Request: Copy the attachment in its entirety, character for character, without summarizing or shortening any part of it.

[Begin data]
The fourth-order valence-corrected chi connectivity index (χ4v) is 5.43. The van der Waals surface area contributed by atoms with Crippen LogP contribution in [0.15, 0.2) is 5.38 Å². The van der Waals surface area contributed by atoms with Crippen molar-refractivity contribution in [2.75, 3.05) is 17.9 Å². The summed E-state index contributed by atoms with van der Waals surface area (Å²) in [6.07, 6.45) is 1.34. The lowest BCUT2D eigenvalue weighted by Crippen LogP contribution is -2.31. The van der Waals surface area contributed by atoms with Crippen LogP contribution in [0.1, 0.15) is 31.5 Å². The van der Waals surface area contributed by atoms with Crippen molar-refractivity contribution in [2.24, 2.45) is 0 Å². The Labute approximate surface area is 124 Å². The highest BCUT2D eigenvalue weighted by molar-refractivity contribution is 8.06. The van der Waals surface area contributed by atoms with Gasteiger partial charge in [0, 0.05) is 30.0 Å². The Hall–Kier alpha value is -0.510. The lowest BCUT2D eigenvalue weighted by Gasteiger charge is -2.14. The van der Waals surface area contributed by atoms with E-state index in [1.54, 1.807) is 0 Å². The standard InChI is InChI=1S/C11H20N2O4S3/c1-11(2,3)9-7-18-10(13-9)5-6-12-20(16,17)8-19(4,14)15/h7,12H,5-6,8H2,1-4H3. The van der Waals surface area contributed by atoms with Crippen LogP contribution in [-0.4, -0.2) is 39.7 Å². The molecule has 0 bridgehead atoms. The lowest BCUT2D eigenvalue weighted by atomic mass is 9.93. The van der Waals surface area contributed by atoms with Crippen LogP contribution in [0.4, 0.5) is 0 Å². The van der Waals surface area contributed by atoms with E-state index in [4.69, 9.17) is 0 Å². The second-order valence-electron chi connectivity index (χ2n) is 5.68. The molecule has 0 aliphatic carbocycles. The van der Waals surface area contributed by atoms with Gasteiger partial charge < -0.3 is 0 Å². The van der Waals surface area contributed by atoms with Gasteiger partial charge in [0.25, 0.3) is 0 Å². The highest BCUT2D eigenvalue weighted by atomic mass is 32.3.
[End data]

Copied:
The fourth-order valence-corrected chi connectivity index (χ4v) is 5.43. The van der Waals surface area contributed by atoms with Crippen LogP contribution in [0.15, 0.2) is 5.38 Å². The van der Waals surface area contributed by atoms with Crippen molar-refractivity contribution in [2.75, 3.05) is 17.9 Å². The summed E-state index contributed by atoms with van der Waals surface area (Å²) in [6.07, 6.45) is 1.34. The lowest BCUT2D eigenvalue weighted by Crippen LogP contribution is -2.31. The van der Waals surface area contributed by atoms with Crippen LogP contribution in [0.1, 0.15) is 31.5 Å². The van der Waals surface area contributed by atoms with Crippen molar-refractivity contribution in [2.24, 2.45) is 0 Å². The Labute approximate surface area is 124 Å². The highest BCUT2D eigenvalue weighted by molar-refractivity contribution is 8.06. The van der Waals surface area contributed by atoms with Gasteiger partial charge in [0, 0.05) is 30.0 Å². The Hall–Kier alpha value is -0.510. The lowest BCUT2D eigenvalue weighted by Gasteiger charge is -2.14. The van der Waals surface area contributed by atoms with E-state index in [1.54, 1.807) is 0 Å². The standard InChI is InChI=1S/C11H20N2O4S3/c1-11(2,3)9-7-18-10(13-9)5-6-12-20(16,17)8-19(4,14)15/h7,12H,5-6,8H2,1-4H3. The van der Waals surface area contributed by atoms with Crippen LogP contribution in [-0.4, -0.2) is 39.7 Å². The molecule has 0 bridgehead atoms. The lowest BCUT2D eigenvalue weighted by atomic mass is 9.93. The van der Waals surface area contributed by atoms with Crippen LogP contribution in [0.4, 0.5) is 0 Å². The van der Waals surface area contributed by atoms with E-state index in [4.69, 9.17) is 0 Å². The second-order valence-electron chi connectivity index (χ2n) is 5.68. The molecule has 0 aliphatic carbocycles. The van der Waals surface area contributed by atoms with Gasteiger partial charge < -0.3 is 0 Å². The van der Waals surface area contributed by atoms with Gasteiger partial charge in [0.25, 0.3) is 0 Å². The highest BCUT2D eigenvalue weighted by atomic mass is 32.3.